* Global stocks off Wednesday's record high
* Euro falls near 7-wk low ahead of ECB minutes
* Fed chair candidates - tmsnrt.rs/2yqJh2I (Retops after ECB minutes)
By John Geddie
LONDON, Oct 5 (Reuters) - Global stocks came off record highs and the euro fell back towards seven-week lows on Thursday as minutes from the European Central Bank's last meeting showed policymakeers had widespread concerns about the single currency's rapid rise.
The ECB's plans to map an exit from an era of ultra-easy monetary conditions could be complicated by the euro's strength, while uncertainty over who will succeed Janet Yellen at the helm of the U.S. Federal Reserve is also keeping investors occupied.
With a number of Fed policymakers due to speak on Thursday, including one of the leading candidates for the Fed Chair post, Jerome Powell, there should be more clues on how a recent batch of mixed economic data has affected their thinking.
"With the Fed having indicated at the last meeting that it still intends to raise interest rates again this year, it will be interesting to hear whether the data since then has changed this view or whether the same still applies," said Craig Erlam, senior market analyst at currency broker Oanda.
Monetary policy stole focus from political tensions in Spain, where one of its richest regions Catalonia is set to declare independence on Monday. Spanish bonds recovered ground after firm demand at a debt sale, while its stock market was bolstered by a recovery in Catalan bank shares.
Euro zone stocks more broadly steadied from a wobble on Wednesday, but with public holidays across Asia and some key data due from the world's largest economy the United States coming up later this week, an index of global stocks edged down.
Wall Street was set to open a touch higher, however, eyeing another record high.
A Reuters poll showed global stocks will rise even more over the coming year as optimism about the global economy grows, but a slim majority of equity strategists polled by Reuters also said the current eight-year bull run will end in 2018.
The euro hit a day's low of $1.737 after the release of the ECB minutes from its September meeting, down 0.2 percent against the dollar and heading back towards a seven-week low of $1.169 hit earlier this week.
This will be uncomfortable for the many investors who have staked vast sums on its rise.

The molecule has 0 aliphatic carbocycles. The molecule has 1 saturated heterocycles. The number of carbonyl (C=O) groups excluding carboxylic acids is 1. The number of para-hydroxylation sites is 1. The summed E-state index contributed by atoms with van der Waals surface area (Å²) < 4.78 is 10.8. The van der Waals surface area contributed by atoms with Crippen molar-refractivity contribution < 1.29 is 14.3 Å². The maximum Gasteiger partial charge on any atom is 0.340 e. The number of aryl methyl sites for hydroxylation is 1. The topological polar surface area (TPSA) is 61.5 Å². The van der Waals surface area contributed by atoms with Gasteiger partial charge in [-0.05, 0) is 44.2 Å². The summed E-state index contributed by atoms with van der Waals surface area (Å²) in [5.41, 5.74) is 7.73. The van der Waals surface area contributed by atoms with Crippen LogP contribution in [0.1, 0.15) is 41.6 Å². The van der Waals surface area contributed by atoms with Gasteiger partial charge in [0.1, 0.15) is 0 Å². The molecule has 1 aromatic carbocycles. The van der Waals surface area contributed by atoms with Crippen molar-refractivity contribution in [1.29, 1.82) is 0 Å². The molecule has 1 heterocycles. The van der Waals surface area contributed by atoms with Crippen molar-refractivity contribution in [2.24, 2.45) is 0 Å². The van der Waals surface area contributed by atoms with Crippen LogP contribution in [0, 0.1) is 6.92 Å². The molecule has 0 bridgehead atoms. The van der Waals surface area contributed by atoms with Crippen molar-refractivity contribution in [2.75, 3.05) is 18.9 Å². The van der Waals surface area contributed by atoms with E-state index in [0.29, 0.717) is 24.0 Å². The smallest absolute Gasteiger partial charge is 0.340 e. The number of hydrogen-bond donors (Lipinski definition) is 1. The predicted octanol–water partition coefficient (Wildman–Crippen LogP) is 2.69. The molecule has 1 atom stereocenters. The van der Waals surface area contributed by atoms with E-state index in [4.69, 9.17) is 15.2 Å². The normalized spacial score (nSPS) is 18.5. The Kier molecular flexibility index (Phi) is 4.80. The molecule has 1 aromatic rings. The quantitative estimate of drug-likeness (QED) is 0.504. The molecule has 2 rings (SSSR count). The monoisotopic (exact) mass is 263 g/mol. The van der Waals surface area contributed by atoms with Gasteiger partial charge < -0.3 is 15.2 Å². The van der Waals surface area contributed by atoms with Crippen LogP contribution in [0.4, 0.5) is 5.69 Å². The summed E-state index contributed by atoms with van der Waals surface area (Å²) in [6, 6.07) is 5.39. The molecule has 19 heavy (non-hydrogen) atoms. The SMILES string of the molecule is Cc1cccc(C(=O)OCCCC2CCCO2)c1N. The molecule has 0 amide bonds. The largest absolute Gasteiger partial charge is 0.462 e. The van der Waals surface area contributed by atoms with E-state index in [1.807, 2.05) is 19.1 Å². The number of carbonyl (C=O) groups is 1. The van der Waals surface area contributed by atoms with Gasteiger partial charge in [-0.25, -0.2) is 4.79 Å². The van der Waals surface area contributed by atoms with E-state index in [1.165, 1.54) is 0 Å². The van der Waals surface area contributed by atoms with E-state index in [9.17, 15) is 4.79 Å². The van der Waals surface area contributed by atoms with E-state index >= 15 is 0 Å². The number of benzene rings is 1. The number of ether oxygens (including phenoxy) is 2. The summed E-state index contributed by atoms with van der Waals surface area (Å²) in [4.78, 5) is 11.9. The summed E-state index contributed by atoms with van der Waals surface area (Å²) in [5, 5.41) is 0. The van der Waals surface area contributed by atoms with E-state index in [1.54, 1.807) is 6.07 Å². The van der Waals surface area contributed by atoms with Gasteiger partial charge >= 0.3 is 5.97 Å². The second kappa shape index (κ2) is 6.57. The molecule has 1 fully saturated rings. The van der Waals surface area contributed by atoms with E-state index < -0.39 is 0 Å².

The amount of cash hedge funds are staking on a rising euro is the biggest in more than five years, the latest positioning data from the Commodity Futures Trading Commission showed.
There were some eye-catching moves elsewhere in currency markets as economic and political concerns at one stage knocked half a percent off the Australian dollar, the South African rand and the British pound.
The dollar was up 0.2 percent against a basket of major currencies on Thursday, having slipped a bit on Wednesday after a survey showed hiring slowed to an 11-month low of 135,000, partly to disruptions from hurricanes, although this was better than economists' median forecast.
Economists expect Friday's non-farm payrolls report, one of the most closely watched pieces of economic data in financial markets, to show a similar slowdown.
They estimate a payroll increase in September of 90,000, substantially lower than the average over the past year of around 175,000, though some say investors may need to pay attention to state data due on Oct. 20 to exclude the impact from hurricanes.
U.S. 10-year bond yields were a tad lower at 2.32 percent, holding below multi-month peaks hit earlier this week .
"Because U.S. economic data for August to October is likely to be disrupted by hurricanes, markets may show a much smaller response to them," said Tomoaki Shishido, fixed income analyst at Nomura Securities.
"In that regard, the market will be focusing more on policy issues, such as tax cuts and the choice of the next Fed chair," he added.
Trump, who has promised to decide on the next Fed chair this month, also proposed a tax overhaul late last month. But it remains to be seen whether the tax plan can get through Congress given the divisions among Republicans.
Oil prices steadied on Thursday on expectations that Saudi Arabia and Russia would extend production cuts, although record U.S. exports and the return of supply from a Libyan oilfield dragged on the market.
Brent crude was up 35 cents at $56.15 a barrel and U.S. light crude up 10 cents at $50.08.
Elsewhere, Qatar's stock index sank to a fresh five-year low on Thursday, hurt by the effects of sanctions imposed by neighbouring states.
For Reuters Live Markets blog on European and UK stock markets see reuters://realtime/verb=Open/url=http://emea1.apps.cp.extranet.thomsonreuters.biz/cms/?pageId=livemarkets
Reporting by John Geddie in London and Hideyuki Sano in Tokyo